Natasha Pulley studied English Literature at Oxford University. After working as a bookseller, then at Cambridge University Press as a publishing assistant in the astronomy and maths departments, she did the Creative Writing MA at UEA. She has recently returned from Tokyo, where she lived for nineteen months on a scholarship from the Daiwa Anglo–Japanese Foundation. Her debut, The Watchmaker of Filigree Street, is a historical fantasy thriller set in atmospheric, smoggy Victorian London and Japan. Her forthcoming novel, The Bedlam Stacks is published by Bloomsbury in 2017.
Laura di Giuseppe
Taught modules on the MA in Publishing and the MA in International Publishing are supported each year by a range of exciting and experienced visiting speakers and guest lecturers from across the publishing industry. In 2016 and 2017 these have included:
Nicola Barr, Literary agent at Greene & Heaton
Sarah Bell, Operations Director, The Economist
Jason Bartholomew, Rights Director, Hodder & Stoughton
Richard Charkin, President of the International Publishers Association and Executive Director of Bloomsbury Publishing
Jonathan Crowe, Editor in Chief for Natural and Social Sciences, Oxford University Press
Anna Faherty, Curator, The Reading Room
Andrew Franklin, Founder and Managing Director of Profile Books
Eric Huang, Development Director, Made in Me
Azar Hussain, Head of Data, Faber & Faber
Caroline Kimbell, Associate Director of Licensing and Digitisation, Senate House
Stephanie Milner, Commissioning Editor, Pavilion Books
Sibeal Pounder, author of The Witch Wars children’s book series
Emma Smith, Commissioning Editor at Orion
Martin Sugden, Head of Open Access Marketing at Taylor & Francis
Stella Tillyard, author of Aristocrats: Caroline, Emily, Louisa, and Sarah Lennox, 1740–1832 and Tides of War. A novel of the Peninsula War
Andrew Welham, CEO, Octopus Publishing Group, Hachette
Grace Whooley, Senior Marketing Manager at Bloomsbury Children's Books
Eli Goldstone graduated in 2015. She is the current Prose Editor at Cadaverine Magazine. Her debut novel, Strange Heart Beating, is published by Granta in 2017. A darkly funny and seductive novel that confronts the black undercurrent of possession inherent in love, and the impossibility of ever truly knowing even those dearest to us, Strange Heart Beating is a breath-taking debut from an author whose vision is both acerbic and tender.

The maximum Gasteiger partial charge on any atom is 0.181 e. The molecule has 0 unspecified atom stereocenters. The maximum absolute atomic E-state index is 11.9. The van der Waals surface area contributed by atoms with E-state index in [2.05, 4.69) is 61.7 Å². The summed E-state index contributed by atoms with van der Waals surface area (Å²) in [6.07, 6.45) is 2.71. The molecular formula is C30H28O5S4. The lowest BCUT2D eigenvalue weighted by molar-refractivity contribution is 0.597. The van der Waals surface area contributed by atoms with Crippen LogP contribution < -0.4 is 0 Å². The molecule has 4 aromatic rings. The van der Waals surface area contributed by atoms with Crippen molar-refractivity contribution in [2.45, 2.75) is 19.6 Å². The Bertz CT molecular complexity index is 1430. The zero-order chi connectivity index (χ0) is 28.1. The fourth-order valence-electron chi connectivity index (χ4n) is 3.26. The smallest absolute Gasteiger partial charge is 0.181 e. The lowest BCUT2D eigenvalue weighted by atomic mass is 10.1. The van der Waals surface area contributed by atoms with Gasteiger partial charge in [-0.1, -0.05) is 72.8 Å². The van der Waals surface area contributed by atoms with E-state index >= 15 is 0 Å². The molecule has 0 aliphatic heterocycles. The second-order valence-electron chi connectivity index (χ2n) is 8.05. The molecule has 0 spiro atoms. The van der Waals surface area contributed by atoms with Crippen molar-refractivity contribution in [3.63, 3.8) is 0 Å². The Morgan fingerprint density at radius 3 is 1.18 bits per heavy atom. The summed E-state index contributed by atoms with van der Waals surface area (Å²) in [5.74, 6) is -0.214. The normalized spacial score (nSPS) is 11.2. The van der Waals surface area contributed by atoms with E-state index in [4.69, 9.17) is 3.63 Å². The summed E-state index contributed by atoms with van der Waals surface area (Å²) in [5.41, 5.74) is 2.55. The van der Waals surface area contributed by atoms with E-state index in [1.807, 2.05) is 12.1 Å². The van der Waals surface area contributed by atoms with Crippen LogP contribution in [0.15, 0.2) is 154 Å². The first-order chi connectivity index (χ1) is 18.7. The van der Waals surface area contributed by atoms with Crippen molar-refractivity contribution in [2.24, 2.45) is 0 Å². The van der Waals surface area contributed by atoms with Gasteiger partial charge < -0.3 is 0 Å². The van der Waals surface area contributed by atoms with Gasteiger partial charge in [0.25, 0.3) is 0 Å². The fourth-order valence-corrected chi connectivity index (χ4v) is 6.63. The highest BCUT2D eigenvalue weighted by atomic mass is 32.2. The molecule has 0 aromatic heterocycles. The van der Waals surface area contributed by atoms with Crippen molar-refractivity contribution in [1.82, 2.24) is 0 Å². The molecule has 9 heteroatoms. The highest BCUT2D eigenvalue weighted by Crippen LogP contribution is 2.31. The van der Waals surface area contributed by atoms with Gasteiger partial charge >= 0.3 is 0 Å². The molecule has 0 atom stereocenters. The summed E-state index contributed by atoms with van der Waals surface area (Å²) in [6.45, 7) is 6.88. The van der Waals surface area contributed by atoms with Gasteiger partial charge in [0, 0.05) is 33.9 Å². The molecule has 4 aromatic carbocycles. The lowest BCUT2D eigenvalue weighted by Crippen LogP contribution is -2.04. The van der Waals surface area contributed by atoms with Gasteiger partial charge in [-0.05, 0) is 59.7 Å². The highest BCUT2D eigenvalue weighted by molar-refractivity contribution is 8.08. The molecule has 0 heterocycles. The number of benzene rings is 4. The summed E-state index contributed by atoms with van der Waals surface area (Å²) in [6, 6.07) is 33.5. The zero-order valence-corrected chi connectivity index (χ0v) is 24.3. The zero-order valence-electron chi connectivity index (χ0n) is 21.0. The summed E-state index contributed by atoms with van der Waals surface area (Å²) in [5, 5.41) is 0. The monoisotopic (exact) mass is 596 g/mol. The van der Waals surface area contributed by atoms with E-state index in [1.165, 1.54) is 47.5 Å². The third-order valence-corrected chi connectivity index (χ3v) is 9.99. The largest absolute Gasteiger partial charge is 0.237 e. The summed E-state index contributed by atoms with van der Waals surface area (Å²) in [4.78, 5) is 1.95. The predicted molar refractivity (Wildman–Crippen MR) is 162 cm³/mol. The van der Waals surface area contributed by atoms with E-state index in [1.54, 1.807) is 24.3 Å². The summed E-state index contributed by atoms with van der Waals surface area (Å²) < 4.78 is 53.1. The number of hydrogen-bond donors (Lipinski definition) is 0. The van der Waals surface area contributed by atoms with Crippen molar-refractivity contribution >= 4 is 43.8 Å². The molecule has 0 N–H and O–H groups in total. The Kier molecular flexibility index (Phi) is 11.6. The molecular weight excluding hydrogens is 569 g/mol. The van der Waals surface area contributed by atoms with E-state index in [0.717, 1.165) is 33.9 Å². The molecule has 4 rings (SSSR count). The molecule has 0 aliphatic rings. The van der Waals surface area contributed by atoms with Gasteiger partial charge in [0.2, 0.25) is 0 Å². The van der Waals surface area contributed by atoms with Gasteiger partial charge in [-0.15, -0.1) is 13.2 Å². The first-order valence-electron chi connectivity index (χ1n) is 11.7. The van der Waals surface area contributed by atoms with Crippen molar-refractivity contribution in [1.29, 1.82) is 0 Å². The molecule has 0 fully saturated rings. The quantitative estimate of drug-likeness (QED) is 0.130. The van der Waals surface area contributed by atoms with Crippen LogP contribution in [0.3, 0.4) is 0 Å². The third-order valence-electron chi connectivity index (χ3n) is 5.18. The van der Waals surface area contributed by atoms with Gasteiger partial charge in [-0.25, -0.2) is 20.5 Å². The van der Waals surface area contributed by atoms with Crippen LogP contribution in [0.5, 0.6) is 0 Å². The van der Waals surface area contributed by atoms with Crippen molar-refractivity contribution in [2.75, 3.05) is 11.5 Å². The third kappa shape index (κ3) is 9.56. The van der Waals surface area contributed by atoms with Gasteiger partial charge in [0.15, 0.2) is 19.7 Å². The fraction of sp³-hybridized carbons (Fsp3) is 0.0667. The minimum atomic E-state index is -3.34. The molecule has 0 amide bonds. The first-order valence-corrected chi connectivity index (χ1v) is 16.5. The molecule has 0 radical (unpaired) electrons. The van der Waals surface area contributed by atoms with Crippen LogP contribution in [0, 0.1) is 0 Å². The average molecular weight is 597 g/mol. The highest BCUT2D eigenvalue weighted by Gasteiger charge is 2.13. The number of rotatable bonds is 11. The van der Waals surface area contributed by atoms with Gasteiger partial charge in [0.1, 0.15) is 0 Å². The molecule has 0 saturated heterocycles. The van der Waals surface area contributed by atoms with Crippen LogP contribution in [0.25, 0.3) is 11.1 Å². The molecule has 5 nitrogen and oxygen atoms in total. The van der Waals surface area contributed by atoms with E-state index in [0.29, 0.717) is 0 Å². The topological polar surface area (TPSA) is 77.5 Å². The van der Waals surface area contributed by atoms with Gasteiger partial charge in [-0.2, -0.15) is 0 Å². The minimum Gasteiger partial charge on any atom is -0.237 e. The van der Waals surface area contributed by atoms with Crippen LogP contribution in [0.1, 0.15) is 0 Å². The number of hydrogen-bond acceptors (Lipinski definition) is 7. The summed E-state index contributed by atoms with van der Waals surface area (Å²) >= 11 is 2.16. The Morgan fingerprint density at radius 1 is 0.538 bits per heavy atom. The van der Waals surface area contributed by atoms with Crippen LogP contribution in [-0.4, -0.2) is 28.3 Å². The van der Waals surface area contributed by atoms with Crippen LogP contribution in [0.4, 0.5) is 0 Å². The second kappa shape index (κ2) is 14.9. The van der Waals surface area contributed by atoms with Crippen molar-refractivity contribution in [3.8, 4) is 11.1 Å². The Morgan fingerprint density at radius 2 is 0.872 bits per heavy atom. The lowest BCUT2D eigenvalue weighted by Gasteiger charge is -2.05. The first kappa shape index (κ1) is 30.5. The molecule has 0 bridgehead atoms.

Helen Donohoe graduated in 2014. She studied politics and government at Manchester University and the LSE. She has twenty years’ experience as a campaigner, lobbyist, volunteer and writer. Her written work has ranged from peer-reviewed papers through to blogs for The Huffington Post and New Statesman. Birdy Flynn is published by OneWorld in 2017.
Hannah Kohler graduated in 2012. The Outside Lands was published by Picador in the UK and St. Martin’s in the US in February 2016. Joshua Ferris said: "Kohler is particularly good on the ethical ambiguities among men during wartime, puncturing some of our most sacred bromides regarding virtue, brotherhood, and mission. She reimagines the Vietnam War and its misbegotten aims as a travesty of the family, beautifully articulating the wider sacrifices too often ignored."
Jem Lester graduated in 2011 and won the PFD Prize. Shtum was published by Orion in Spring 2016. Shtum is a tragi-comic story about a father struggling to cope with his severely autistic 10-year-old son while he and his wife are separating. His editor says: "When I finished reading Shtum for the first time, I just couldn’t stop thinking about it. It’s illuminating about the joys, frustrations and day-to-day slog of having an autistic child. It’s heart-breaking in places, but tempered with real lightness and laugh-out-loud humour."
Hannah Michell graduated in 2010. The Defections was published by Quercus in 2014. David Peace said: “A book of betrayals and borders, real and imagined, and of deceptions and desires, which beautifully and dramatically evokes the spectres of Korea’s past and the divisions of its present in ways reminiscent of Graham Greene’s The Quiet American or Ian McEwan’s The Innocent.” She now teaches at Berkeley.
Iman Verjee graduated in 2012 and won the PFD Prize. Her first novel, In Between Dreams, was published in 2014 by OneWorld. Margaux Fragoso, author of Tiger, Tiger said "Lyrically written, emotionally explosive, the story of Frances is one that will continue to haunt the reader’s thoughts long after the last page is finished... an astonishing and artful debut by an unusually gifted young writer." Her second novel, Who Will Catch Us As We Fall was published in 2016.
Rod Reynolds graduated in 2014. He was born in London and, after a successful career in advertising, working as a media buyer, he decided to get serious about writing. His first novel, The Dark Inside, was published by Faber in 2015. The sequel, Black Night Falling, followed in August 2016. Contact him on Twitter: @Rod_WR
David Young (winner of the CWA Historical Dagger) graduated in 2014. Temporary jobs cleaning ferry toilets and driving a butcher's van were followed by a career in journalism, finally leading teams for the World Service radio and World TV. Stasi Child is the first of three books in the Oberleutnant Karin Müller series – set in 1970s communist East Germany – bought by the UK arm of Swedish publisher Bonnier by former Quercus CEO Mark Smith. It reached the top 5 bestsellers on Amazon Kindle, was number one bestseller in Amazon’s Historical Fiction chart, and has been optioned for TV by Euston Films.